If your UK employer has sent you to Iceland temporarily (‘posted workers’)
A posted worker, also known as a ‘detached worker’, is someone employed or self-employed in the UK, but temporarily sent to a European Economic Area (EEA) country.
Healthcare for posted workers who started before 1 January 2021
You can access healthcare in Iceland using a UK-issued EHIC or an S1 form.
Healthcare for posted workers moving to Iceland
You may need to cover the cost of your healthcare with private health insurance.
HMRC has a helpline for National Insurance enquiries from non-UK residents. They can answer questions about posted worker status and explain which documents you will need to get healthcare while posted.
UK-funded healthcare: using an S1 form in Iceland
There’s different guidance if you have an S1 as a posted worker.
If you started living in Iceland before 1 January 2021, you may be entitled to state healthcare paid for by the UK if you’re an Icelandic resident and receive either:
- a UK State Pension
- some other ‘exportable benefits’
You may also be entitled to an S1 form if you’re a frontier worker (someone who works in one state and lives in another). You must contact HMRC National Insurance enquiries to find out if you’re eligible.
Once you have an S1 form, you must register it on the Icelandic system.
This will mean you and your dependants will be entitled to healthcare in Iceland on the same basis as an Icelandic citizen.
You’ll also get:
Dependants and family members may be classified differently in Iceland than the UK.
Check with the local authorities when you register your S1 form.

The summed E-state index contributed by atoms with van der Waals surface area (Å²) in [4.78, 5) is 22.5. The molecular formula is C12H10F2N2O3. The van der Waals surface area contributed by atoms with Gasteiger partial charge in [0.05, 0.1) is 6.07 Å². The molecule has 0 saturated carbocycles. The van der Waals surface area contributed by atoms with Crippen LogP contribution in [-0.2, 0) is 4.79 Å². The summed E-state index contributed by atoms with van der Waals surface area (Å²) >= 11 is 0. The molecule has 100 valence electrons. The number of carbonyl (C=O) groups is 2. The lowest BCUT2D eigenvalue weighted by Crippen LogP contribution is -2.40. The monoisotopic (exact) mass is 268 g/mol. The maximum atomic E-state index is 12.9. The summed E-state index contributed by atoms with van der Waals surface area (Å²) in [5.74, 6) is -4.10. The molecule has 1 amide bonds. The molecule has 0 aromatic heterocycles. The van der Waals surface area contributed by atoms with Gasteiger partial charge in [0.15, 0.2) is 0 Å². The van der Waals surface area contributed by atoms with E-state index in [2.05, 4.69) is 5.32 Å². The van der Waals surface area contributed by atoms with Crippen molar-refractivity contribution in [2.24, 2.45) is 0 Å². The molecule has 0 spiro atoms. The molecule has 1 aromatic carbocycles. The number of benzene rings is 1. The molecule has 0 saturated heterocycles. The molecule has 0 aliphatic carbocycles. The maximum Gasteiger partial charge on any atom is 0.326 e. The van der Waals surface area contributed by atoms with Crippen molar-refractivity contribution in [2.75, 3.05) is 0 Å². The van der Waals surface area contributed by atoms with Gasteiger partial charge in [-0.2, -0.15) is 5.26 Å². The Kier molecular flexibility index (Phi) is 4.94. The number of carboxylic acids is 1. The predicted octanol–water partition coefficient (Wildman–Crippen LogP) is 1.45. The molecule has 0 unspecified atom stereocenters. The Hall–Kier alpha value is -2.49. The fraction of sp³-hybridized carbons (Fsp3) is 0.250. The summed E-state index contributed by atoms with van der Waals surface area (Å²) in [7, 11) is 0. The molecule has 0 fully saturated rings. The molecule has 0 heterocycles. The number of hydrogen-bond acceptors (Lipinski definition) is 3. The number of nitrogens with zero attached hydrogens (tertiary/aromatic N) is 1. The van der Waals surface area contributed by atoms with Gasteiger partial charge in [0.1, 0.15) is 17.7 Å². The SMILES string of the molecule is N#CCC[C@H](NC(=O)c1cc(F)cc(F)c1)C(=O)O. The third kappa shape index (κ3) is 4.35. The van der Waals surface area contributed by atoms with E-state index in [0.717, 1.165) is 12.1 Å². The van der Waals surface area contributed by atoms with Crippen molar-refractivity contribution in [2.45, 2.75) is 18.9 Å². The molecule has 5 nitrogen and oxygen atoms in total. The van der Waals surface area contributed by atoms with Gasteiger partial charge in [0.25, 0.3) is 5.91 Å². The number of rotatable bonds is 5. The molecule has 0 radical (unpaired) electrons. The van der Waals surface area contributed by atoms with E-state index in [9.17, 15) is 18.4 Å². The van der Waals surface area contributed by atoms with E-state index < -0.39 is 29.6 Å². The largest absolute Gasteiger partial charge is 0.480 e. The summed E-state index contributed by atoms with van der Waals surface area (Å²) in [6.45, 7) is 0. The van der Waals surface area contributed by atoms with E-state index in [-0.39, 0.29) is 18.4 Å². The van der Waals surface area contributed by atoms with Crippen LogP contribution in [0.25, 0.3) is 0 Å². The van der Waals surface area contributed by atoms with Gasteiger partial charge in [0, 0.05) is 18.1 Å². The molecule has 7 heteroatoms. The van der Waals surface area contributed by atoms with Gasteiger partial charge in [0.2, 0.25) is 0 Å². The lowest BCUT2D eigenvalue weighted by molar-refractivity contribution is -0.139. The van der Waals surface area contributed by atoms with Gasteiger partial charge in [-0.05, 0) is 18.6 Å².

How to get an S1 form
If you have a UK State Pension, you must request an application form by phone from NHS Overseas Healthcare Services.
NHS Overseas Healthcare Services
Telephone: +44 (0)191 218 1999
Monday to Friday, 8am to 6pm
Saturday, 9am to 3pm
How to use an S1 form in Iceland
You must register your S1 form with Icelandic Health Insurance.
Complete the application for Icelandic health insurance form and send it with your S1 form to:
Icelandic Health Insurance
You can also email it to: email@example.com
Once registered, you’ll be entitled to state healthcare on the same basis as an Icelandic citizen.
Studying in Iceland
You should either:
- take out private travel insurance with healthcare coverage
- register as a resident to get state health insurance after 6 months
Speak to your university for further advice.
UK students in Iceland before 1 January 2021
If you were in Iceland to study before 1 January 2021, and have not yet registered as a resident, you need to apply for a new UK-issued EHIC.
Your EHIC entitles you to medically necessary healthcare until the end of your study period in Iceland.
Make sure you also have travel insurance to cover the duration of your course.
Getting treatment in the UK
Some former UK residents do not have to pay for NHS treatment when visiting England. This includes UK nationals who started living in Iceland before 1 January 2021.
Read more about healthcare when you no longer live in the UK.
If you return to live in the UK you’ll be able to use the NHS like any other UK resident.
Read more about using the NHS when you return to live in the UK.